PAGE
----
PARIS/JERUSALEM (EJP)--- News of Laurent Fabius’ appointment as Foreign Minister in the new French government under Socialist President Francois Hollande has been received calmly in Israel.
Fabius was widely considered as a frontrunner for the position and was sent last February to Israel and Ramallah as Hollande’s special envoy in the run-up to the French presidential election, to reassure both Israel and the Palestinians regarding Hollande’s Middle East agenda.
A former Prime Minister under former President Mitterrand and the son of a Jewish art dealer, Fabius convinced Netanyahu of Hollande’s commitment to maintaining outgoing President Sarkozy’s tough position over the Iran nuclear issue, as well as opposing the continued construction of settlements and pressing Israel to pursue the peace process with the Palestinians.
Fabius is considered to occupy a centre-left position and is known for supporting Israel and taking a balanced stance to Israeli-Palestinian relations. Israel is said not to expect a drastic change in France’s attitude in the Iranian and Palestinian issues.
Reaction amongst the Jewish community in France has, on the whole, been equally tempered.
“The main question in France is not regarding the position of the Foreign Minister, as the political system is very centralised and the power of international relations lays in the hands of the president,” Frederic Encel, Professor in International Relations at ESG Management School in Paris and expert in Franco-Israeli relations, told EJP.
Despite Nicolas Sarkozy’s good relationship with Israel, he did not shy away from criticising the settlement policy, or indeed, Netanyahu himself. As a Foreign Ministry official claimed in the wake of the French elections: “It will be hard to be even more against the settlements and for a Palestinian State than Sarkozy was. And like the French saying goes, everything changes, yet everything remains the same.”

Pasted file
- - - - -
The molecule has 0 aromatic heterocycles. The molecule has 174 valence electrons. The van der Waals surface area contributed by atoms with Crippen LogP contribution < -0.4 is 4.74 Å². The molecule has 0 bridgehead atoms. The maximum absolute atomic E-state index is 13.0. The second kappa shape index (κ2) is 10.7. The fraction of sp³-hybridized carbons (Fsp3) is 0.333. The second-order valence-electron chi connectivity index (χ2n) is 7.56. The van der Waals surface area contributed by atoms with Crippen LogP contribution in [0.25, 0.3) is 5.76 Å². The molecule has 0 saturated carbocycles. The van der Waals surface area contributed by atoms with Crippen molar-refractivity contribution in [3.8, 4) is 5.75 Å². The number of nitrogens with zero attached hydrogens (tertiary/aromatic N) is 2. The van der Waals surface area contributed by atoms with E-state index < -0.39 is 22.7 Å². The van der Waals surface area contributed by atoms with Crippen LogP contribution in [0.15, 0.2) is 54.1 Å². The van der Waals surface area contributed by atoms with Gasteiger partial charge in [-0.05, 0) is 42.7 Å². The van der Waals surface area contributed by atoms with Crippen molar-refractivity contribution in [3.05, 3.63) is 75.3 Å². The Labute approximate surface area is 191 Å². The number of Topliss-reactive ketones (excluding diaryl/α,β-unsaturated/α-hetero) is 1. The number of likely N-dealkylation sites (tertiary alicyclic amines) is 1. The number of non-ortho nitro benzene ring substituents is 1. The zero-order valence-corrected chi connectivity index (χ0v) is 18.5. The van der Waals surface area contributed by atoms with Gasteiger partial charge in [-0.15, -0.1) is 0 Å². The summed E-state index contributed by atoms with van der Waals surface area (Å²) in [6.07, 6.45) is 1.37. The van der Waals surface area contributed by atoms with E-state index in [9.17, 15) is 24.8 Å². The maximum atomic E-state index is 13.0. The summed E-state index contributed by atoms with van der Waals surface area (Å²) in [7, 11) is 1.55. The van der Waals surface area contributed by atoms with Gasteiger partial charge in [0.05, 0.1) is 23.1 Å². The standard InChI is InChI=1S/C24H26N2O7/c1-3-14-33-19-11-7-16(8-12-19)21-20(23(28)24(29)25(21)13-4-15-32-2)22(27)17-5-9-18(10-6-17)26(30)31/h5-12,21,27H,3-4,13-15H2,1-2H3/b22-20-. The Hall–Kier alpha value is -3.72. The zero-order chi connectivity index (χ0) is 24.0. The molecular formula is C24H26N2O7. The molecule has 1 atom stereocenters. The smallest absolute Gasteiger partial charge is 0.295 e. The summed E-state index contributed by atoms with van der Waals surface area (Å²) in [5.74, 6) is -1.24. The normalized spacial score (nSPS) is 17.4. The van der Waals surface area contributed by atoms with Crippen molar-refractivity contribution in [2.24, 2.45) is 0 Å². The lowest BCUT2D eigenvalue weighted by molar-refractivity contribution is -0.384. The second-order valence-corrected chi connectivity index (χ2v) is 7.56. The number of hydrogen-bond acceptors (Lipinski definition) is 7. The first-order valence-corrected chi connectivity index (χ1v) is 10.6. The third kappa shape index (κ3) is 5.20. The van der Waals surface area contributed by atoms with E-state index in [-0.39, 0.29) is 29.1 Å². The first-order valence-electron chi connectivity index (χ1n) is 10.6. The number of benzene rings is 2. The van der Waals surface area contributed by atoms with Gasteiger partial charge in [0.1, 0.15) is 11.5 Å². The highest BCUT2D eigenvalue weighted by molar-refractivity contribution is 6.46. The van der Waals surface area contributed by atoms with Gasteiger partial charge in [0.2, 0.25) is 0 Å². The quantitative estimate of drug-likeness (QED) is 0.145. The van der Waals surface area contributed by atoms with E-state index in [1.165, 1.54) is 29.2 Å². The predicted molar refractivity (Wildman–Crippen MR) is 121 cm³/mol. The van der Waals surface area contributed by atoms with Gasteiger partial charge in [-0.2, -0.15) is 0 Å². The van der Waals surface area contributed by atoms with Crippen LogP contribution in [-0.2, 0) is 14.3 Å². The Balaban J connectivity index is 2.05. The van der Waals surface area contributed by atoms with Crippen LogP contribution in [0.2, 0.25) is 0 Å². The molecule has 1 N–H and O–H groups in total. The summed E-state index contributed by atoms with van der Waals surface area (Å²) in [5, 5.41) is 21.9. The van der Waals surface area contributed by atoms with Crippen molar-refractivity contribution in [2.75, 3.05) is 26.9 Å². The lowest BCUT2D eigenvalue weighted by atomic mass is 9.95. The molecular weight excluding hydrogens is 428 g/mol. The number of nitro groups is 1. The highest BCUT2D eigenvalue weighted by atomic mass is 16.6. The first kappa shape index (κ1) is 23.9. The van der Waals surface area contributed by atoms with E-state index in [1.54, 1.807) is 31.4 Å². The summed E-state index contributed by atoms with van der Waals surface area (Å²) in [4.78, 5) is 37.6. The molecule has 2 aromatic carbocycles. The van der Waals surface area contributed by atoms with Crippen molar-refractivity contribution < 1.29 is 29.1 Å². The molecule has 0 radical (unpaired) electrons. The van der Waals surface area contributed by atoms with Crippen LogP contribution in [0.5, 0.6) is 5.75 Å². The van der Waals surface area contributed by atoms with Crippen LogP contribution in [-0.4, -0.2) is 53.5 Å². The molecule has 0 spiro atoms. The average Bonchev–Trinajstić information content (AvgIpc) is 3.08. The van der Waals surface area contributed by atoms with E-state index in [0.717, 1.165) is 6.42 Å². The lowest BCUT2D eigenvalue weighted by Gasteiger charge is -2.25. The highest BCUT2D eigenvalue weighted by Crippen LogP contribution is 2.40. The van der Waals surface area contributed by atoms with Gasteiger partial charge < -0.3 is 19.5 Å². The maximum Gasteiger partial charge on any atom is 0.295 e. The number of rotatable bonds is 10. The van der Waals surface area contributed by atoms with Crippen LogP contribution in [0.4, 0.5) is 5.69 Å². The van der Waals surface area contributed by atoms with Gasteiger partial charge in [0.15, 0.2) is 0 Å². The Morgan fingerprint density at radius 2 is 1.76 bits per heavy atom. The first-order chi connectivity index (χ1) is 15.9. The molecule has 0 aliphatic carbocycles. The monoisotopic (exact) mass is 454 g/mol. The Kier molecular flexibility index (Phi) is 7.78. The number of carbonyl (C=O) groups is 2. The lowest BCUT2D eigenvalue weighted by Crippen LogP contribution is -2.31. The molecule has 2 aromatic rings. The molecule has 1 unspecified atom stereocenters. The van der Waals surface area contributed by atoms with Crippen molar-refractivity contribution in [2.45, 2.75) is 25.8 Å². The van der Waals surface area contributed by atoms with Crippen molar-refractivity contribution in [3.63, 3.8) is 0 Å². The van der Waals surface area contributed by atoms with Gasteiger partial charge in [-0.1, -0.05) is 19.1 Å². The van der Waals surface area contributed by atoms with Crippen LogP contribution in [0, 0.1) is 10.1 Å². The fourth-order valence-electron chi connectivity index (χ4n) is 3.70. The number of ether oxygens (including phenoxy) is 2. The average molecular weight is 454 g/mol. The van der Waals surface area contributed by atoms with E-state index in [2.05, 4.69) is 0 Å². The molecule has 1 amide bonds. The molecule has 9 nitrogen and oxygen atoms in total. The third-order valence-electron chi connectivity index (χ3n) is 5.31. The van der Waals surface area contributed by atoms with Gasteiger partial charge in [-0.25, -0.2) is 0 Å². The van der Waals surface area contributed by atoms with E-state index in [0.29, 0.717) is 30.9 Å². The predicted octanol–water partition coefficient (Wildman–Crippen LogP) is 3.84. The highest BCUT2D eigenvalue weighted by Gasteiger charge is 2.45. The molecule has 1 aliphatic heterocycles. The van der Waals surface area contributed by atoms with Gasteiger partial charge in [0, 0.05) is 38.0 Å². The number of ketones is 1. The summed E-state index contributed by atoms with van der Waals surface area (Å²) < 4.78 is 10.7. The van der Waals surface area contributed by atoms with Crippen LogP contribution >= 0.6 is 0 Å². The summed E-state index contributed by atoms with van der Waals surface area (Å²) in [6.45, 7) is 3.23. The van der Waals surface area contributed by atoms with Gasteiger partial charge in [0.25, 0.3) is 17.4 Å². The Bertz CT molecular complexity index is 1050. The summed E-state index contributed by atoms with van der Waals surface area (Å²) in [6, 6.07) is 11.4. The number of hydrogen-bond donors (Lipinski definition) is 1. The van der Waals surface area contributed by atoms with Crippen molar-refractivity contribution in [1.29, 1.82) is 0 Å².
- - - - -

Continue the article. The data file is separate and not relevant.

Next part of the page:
Frederic Encel is more adamant regarding the future of France’s position regarding Israel: “I am convinced that the policy will continue as it is. During Hollande’s 11 years as head of the Socialist party, he never tolerated or even allowed demonstrations against Israel, even during the intifada in 2001. He was the only European socialist head to maintain this position. I have never heard or read anything negative from Hollande regarding Israel.”
Not all French community figures are as convinced policy will remain stable towards Israel under the new Foreign Minister.
Richard Prasquier, President of CRIF, the representative body of Jewish organisations in France, told EJP: “I don’t know how things will be. Mr Fabius is a respected figure with lots of experience and has been Prime Minister. We will have to see how it (foreign policy) will be.”
Regarding the structure of Hollande’s first government, whose Prime Minister Jean-Marc Ayrault, is a very close to the new President, Encel went on to say:
“Laurent Fabius was selected because of the balance of power in the Socialist party. President Hollande has many personalities surrounding him who are friends of Israel, like Pierre Moscovici, newly named Minister of the Economy, Finance and External Trade, Vincent Peillon, Minister of National Education.
Socialist Party leader, Martine Aubry, once of the touted names for the position of Prime Minister, is hostile to Israel which is not the case with Hollande”.
To the relief of the Jewish community, Aubry didn’t get any ministerial post.